In recent years, as the Giants kept raising their ticket prices and schlepping to games seemed less exciting, we began a new tradition. Every time the Giants were on regular TV (we don’t get sports channels)—which happened about once a month during the season—we’d defrost some hot dog buns, cook up some hot dogs, dice some onions, get out the catsup, relish and mustard, add some beans and peanuts and settle in for three hours or so of watching the game. Sometimes, when we drove to and from our cabin, we’d listen on the radio. Julie never really got over her enjoyment of listening to baseball on the radio.
We can’t say we were exactly looking forward to this season with the same delight as in the past. Pitching ace Madison Baumgartner was gone; Superstar Buster Poster was getting a little long in the tooth and there was a new manager no one had bonded with. Things were changing but it was baseball and when Julie turned on the radio in March and heard a broadcast of a spring training game, she was ready.
And then came the pandemic, quarantine for some players, cancellation of the season opening games, discussion of having no games whatever. Then on March 15, the Bay Area News Group (Contra Costa Times) published its sports staff picks for alternatives when there are no sports on TV.
We saved the suggestions and when we were ready, we defrosted our hot dogs and watched Bull Durham. It starred Kevin Costner, Susan Sarandon and Tim Robbins. Maybe our standards are low but we loved it. And next up will be Miracles, about football (yes, we do watch that sometimes too. Or did.)
If we get really desperate, KNBR, the radio station that used to broadcast Giants games is replaying old games. We are not there yet but we might be.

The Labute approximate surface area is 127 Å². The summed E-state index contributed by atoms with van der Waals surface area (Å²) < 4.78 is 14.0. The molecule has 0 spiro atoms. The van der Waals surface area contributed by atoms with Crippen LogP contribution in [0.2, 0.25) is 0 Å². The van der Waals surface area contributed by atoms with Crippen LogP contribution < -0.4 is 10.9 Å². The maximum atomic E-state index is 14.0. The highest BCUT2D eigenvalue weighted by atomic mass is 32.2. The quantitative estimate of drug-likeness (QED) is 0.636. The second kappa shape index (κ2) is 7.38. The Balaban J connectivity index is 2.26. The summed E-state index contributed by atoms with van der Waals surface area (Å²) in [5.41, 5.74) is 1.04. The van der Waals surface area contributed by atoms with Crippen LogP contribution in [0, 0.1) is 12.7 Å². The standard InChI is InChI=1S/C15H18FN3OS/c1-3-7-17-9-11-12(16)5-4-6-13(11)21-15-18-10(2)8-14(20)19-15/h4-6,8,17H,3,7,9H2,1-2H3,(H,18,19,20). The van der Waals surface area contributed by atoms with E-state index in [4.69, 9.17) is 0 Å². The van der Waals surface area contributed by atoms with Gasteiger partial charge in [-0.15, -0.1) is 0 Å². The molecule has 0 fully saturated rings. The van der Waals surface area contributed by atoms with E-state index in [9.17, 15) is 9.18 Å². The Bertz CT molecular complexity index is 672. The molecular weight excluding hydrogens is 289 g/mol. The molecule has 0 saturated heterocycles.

About the newspaper
So then on or about May 1, Rudi wondered why, when we have no sports, why do we have a sports section in both the West County Times and the San Francisco Chronicle? Both papers have essentially been reporting for two months “there’s nothing to report.” Maybe it is that the papers want to retain the columnists and the reporters. Soon they are going to run out of highlights of old games to report. They may have already reached that point. The number of pages in the green section (sports) of the Chronicle seems to shrink by the day. And we don’t think we’re going to hear,”play ball,” anytime soon. For the sake of the players and the people who work at the ballparks, we hope we’re wrong.
PS: There may be no baseball scores, but here’s a new score related to COVID-19: The San Francisco Chronicle reports that a single number that defines the state of the coronavirus outbreak is gaining new status: the R0. That’s the reproduction value, pronounced R-naught. It’s an epidemiological number that, in simplest terms, represents how many people an infected individual will transmit the virus to. An R0 of 2 means that every infected person will infect two others, and those two people will each infect two more, and so on. An R0 of 1 means every person will infect one other, and a disease outbreak will neither grow nor decline. To slow down spread, the R0 needs to drop below 1. California as a whole is hovering just below 1.
Julie Freestone and Rudi Raab drove more than 10,000 miles to Nova Scotia and back in 2011. They had read Small –Town Heroes: Images of Minor League Baseball by Hank Davis (an old boyfriend of Julie’s). Sadly, they were never able to find a farm team game to watch on their trip.